The Departments are responsible for:
- Implementing and maintaining the CHP in their respective work areas
- Providing means and motivations to allow all supervisors and employees to comply with occupational safety regulations
For more efficient implementation of the CHP, department heads should select one or more individuals to serve as coordinators. Department safety and health committees can also assume these responsibilities.
Laboratory Supervisors & Principal Investigators are responsible for:
- Workers know and follow the chemical hygiene rules.
- Any necessary Hazard Assessments have been conducted and a written hazard assessment certification has been posted in each work area (see Appendix A).
- PPE and other protective equipment is available and in working order.
- Appropriate information and training have been provided, including all PPE training.
- Facilities and training are at all times appropriate and adequate.
- Requests for information or action, from internal safety committees or EHS, are satisfied promptly.
- Providing access regular, formal chemical hygiene inspections of their facilities and equipment
- Knowing the current legal and University requirements concerning regulated substances
- Customizing their work area’s Chemical Hygiene Plan in any way necessary to provide for Safe Operating Procedures, Emergency Procedures, and circumstances and/or procedures and/or operations requiring prior approval of the supervisor, if the hazards of their employees’ laboratory work are not sufficiently addressed by the non-customized CHP
In customizing the work area Chemical Hygiene Plan, it is only permissible for the supervisor to add and clarify the requirements, Safe operating procedures, restrictions, and necessary protocols but not to omit or relax any which are given in the manual.
Laboratory Workers are responsible for:
- Planning and conducting each operation in accordance with University chemical hygiene procedures and for developing good personal chemical hygiene habits
- While students are not covered under the provisions of the OSHA Laboratory Standard, students should be made aware of chemical health and safety hazards in classroom situations, and should be provided with information and equipment to protect themselves from those hazards. Departments should provide student training at the beginning of each course in which hazardous chemicals are used. Specific safety instructions should be provided at the beginning of each class period.
Special provisions must be in place to protect employees working with select carcinogens, teratogens, or substances having a high degree of acute toxicity. These provisions include designated work areas, special containment devices in those work areas, decontamination procedures, waste removal procedures, and safe operating procedures. Work with particularly hazardous materials requires approval from the CHO and department head before work may begin.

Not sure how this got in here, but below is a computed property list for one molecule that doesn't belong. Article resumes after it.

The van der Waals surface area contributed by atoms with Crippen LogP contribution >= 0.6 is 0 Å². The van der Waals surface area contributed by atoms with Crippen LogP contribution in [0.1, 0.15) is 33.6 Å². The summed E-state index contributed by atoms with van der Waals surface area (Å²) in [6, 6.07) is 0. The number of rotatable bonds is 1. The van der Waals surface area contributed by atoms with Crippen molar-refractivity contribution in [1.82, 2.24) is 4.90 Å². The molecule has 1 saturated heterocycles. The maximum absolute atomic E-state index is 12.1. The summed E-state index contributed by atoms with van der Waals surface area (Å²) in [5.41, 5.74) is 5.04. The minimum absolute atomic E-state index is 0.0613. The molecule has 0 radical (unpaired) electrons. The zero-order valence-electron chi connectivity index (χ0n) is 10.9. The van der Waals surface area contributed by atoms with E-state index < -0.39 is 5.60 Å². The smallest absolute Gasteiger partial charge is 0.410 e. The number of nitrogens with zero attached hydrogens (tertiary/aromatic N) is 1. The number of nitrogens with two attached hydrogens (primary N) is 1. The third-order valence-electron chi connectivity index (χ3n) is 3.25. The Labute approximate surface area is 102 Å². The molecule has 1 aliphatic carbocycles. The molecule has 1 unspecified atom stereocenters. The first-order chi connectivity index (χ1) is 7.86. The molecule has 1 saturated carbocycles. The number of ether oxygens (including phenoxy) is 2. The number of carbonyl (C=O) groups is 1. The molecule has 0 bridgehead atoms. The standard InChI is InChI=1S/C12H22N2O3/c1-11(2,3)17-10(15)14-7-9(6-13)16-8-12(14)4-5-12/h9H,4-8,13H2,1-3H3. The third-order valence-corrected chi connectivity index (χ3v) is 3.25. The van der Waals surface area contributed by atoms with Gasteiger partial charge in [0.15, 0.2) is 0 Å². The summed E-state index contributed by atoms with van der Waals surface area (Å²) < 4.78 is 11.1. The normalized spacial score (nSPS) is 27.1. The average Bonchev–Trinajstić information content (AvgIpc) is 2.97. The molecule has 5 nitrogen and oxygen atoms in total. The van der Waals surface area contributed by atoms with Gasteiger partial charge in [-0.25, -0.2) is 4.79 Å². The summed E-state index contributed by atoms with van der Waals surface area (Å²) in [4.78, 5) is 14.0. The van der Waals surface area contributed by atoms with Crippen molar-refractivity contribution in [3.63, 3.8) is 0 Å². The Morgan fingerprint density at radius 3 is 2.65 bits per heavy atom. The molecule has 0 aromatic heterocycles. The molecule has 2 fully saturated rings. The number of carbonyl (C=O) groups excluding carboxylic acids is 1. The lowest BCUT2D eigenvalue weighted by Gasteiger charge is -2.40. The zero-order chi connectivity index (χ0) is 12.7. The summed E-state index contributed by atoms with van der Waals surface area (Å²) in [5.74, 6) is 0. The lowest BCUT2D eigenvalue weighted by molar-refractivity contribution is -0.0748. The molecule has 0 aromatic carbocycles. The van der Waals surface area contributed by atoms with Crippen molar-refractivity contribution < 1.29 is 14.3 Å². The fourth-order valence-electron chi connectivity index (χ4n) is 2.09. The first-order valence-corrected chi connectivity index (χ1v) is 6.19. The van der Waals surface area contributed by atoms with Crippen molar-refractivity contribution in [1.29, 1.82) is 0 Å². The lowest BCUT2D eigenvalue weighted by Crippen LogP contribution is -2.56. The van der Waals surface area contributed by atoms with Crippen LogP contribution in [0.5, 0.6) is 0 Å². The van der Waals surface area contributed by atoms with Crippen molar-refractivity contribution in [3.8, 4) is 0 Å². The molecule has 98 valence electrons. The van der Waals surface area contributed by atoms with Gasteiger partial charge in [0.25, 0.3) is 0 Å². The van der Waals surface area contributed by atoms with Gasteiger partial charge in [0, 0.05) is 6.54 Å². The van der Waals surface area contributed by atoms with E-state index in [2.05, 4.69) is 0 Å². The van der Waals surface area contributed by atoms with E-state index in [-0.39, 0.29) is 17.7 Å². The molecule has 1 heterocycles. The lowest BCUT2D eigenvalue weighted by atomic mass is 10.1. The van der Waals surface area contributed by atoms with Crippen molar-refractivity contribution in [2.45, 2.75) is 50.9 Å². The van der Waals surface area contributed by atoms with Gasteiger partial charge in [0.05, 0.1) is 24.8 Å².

- Allergens & Sensitizers
- Examples: diazomethane, isocyanates, bichromates
- Wear suitable gloves to prevent hand contact with allergens or substances of unknown allergenic activity.
- Examples: organomercurials, lead compounds, formamide
- Women of childbearing age must only handle these substances in a hood where satisfactory performance has been confirmed and use appropriate protective apparel (especially gloves) to prevent skin contact. Review uses annually or whenever a procedural change is made.
- Chemicals of Moderate, Chronic, or Highly Acute Toxicity: Acutely toxic substances produce adverse effects when exposed individuals receive only small doses of that substance for a short period of time (hydrogen fluoride, for example). OSHA defines substances that have a high degree of acute toxicity as those “which may be fatal or cause damage to target organs as the results of a single exposure or exposures of short duration.” For many chemicals, the health effects in humans may not have been tested. Frequently, only basic animal testing has been done, such as the LD50 or the LC50. The LD50 is the Lethal Dose that kills 50 percent of the animals when the chemical is given orally or applied to the skin. The LC50 is the Lethal Concentration in air that kills 50 percent of the animals.
- Access: Use and store these substances only in areas of restricted access. Assure that the controlled area is conspicuously marked with warning and restricted access signs and that all containers of these substances are appropriately labeled.
- Location: Always use a hood or other containment device for procedures that can result in generation of aerosols or vapors; trap released vapors to prevent their discharge with the hood exhaust. Use a wet mop or a vacuum cleaner equipped with a HEPA filter instead of dry sweeping if the toxic substance is a dry powder.